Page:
• Ethanol Industry: Too Big to De-Subsidize?, 10 May 2010 by HybridCars: "The auto industry is fighting to delay an EPA rule change that would increase the allowable level of ethanol blended into gasoline from 10 to 15 percent. Carmakers say that the increase could damage catalytic converters and cause 'check engine' lights to malfunction."
    • "A 50 percent increase in the ethanol allowance would help the United States meet a 36 billion gallon ethanol mandate made law by the Energy Independence and Security Act of 2007, and help the ethanol industry—which has lost several companies to bankruptcy recently—continue to grow."
    • "The EPA is reported to be leaning toward approving the increase, despite calls from automakers for further testing. Environmentalists are also largely opposed to ethanol, citing a net carbon emissions effect that is questionable at best. Though the burning of ethanol itself produces less carbon than petroleum, emissions associated with the growth, harvesting and production of the fuel have been shown in some studies to neutralize any positive effect."
    • "Under the government’s fuel economy regulations, automakers are allowed to assign higher fuel economy ratings to vehicles that have been specially outfitted to use an 85 percent blend of ethanol and 15 percent gasoline. Yet, very few of these vehicles ever use E85 fuel."[134]
  • Gulf Oil Spill Spawns Biofuels Industry Opportunism, 6 May 2010 blog post by Dave Levitan on SolveClimate: "[T]he biofuels industry is seizing on the Gulf [of Mexico] oil disaster to highlight the differences between traditional fossil fuels and a safer ethanol alternative. But to some environmentalists, the effort smacks of opportunism that masks many thorny issues swirling around the nation's commitment to corn-based biofuels."
    • "The president of the Renewable Fuels Assocation, or RFA, Bob Dinneen wrote a letter to President Obama on Wednesday calling for approval of increased ethanol blends."
    • "The only problem, according to Craig Cox of the Environmental Working Group, is that the corn ethanol industry has contributed substantially to its own version of Gulf [of Mexico] pollution."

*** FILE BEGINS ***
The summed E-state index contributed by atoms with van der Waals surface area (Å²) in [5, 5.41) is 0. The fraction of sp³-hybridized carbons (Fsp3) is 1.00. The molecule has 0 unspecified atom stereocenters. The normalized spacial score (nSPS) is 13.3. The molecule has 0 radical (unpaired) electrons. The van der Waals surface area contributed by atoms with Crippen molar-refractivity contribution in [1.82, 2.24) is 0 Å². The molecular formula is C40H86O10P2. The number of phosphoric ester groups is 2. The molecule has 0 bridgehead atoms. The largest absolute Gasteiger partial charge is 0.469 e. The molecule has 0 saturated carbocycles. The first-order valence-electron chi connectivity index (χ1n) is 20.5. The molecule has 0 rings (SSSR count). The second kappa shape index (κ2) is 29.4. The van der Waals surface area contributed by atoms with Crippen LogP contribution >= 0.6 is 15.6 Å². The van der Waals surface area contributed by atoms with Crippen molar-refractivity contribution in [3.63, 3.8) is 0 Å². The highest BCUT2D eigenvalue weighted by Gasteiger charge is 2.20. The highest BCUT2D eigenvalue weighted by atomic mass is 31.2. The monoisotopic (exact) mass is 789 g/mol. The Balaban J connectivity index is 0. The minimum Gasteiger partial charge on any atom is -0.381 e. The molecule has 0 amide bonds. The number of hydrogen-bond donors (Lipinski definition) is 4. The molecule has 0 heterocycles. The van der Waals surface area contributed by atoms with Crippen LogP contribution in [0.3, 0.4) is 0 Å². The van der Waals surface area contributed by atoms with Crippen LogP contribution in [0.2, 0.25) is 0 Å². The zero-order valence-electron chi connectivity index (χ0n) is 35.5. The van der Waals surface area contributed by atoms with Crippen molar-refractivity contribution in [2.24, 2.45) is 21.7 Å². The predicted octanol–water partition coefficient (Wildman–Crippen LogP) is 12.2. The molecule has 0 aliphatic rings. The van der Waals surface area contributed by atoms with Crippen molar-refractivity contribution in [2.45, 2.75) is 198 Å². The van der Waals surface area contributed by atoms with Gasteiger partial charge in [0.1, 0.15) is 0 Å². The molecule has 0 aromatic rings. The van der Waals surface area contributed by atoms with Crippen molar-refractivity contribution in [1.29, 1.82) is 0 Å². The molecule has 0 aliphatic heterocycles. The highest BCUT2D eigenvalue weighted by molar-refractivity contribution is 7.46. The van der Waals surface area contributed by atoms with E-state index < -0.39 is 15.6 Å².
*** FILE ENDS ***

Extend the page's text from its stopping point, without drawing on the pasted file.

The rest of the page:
• "'The RFA statement used the tragedy essentially as a marketing tool, which we thought was offensive,' Cox said. A large 'dead zone' exists in the Gulf that has been attributed to runoff of nitrogen-based fertilizers and sediment, largely coming from the Corn Belt region."[135]
    • Related item: Union of Concerned Scientists, RFA call for more biofuel investment in wake of oil spill, 6 May 2010 by Biofuels Digest: "In Washington, the Union of Concerned Scientists [UCS] and the Renewable Fuels Association [RFA] linked increased investment in biofuels to the solution to offshore drilling risks demonstrated by the BP oil spill in the Gulf of Mexico."
      • Brendan Bell of UCS was quoted as saying, "The real ticket to reducing our oil dependence is stronger fuel economy standards, more clean homegrown biofuels, and a 21st century transportation system."
      • Bob Dinneen of the RFA was quoted as saying, "The EPA should immediately move to allow for the blending of 12% ethanol by volume in each gallon of gasoline...EPA should grant a full waiver for the use of 15% ethanol blends as soon as the Department of Energy testing on catalytic converters is completed early this summer."[136]
  • DOE, USDA Announce Funding for Biomass Research and Development Initiative, 6 May 2010, press release by the Department of Energy: "The U.S. Departments of Energy (DOE) and Agriculture (USDA) today jointly announced up to $33 million in funding for research and development of technologies and processes to produce biofuels, bioenergy and high-value biobased products, subject to annual appropriations."
    • "DOE also released today a new video which showcases how cellulosic biofuel technologies can help decrease U.S. dependence on foreign oil, spur growth in the domestic biofuels industry, and provide new revenue opportunities to farmers in many rural areas of the country."
    • "The video, shot at a harvesting equipment demonstration in Emmetsburg, Iowa, highlights a new way of producing ethanol from the cellulose fibers in corn cobs, not from the corn kernels. The technology generates a new opportunity for farmers to harvest and sell the cobs that they’d normally leave in the field."[137]
  • Banking on Fuel-Sweating Flora, 4 May 2010 by the New York Times: "A start-up company has broken ground on a Texas pilot plant that is supposed to produce ethanol and diesel in a radical new way: with an organism that sweats fuel."
    • "The company, Joule Unlimited of Cambridge, Mass., has developed several patented gene-altered organisms that absorb sunlight and carbon dioxide and combine these into hydrocarbons."
    • "Joule says its organisms release their oil and survive to make more. And the diesel fuel is easy to gather because, like most hydrocarbon oils, it is lighter than water and tends to separate. Ethanol mixes with water and must be distilled, but the technology for this is widely available."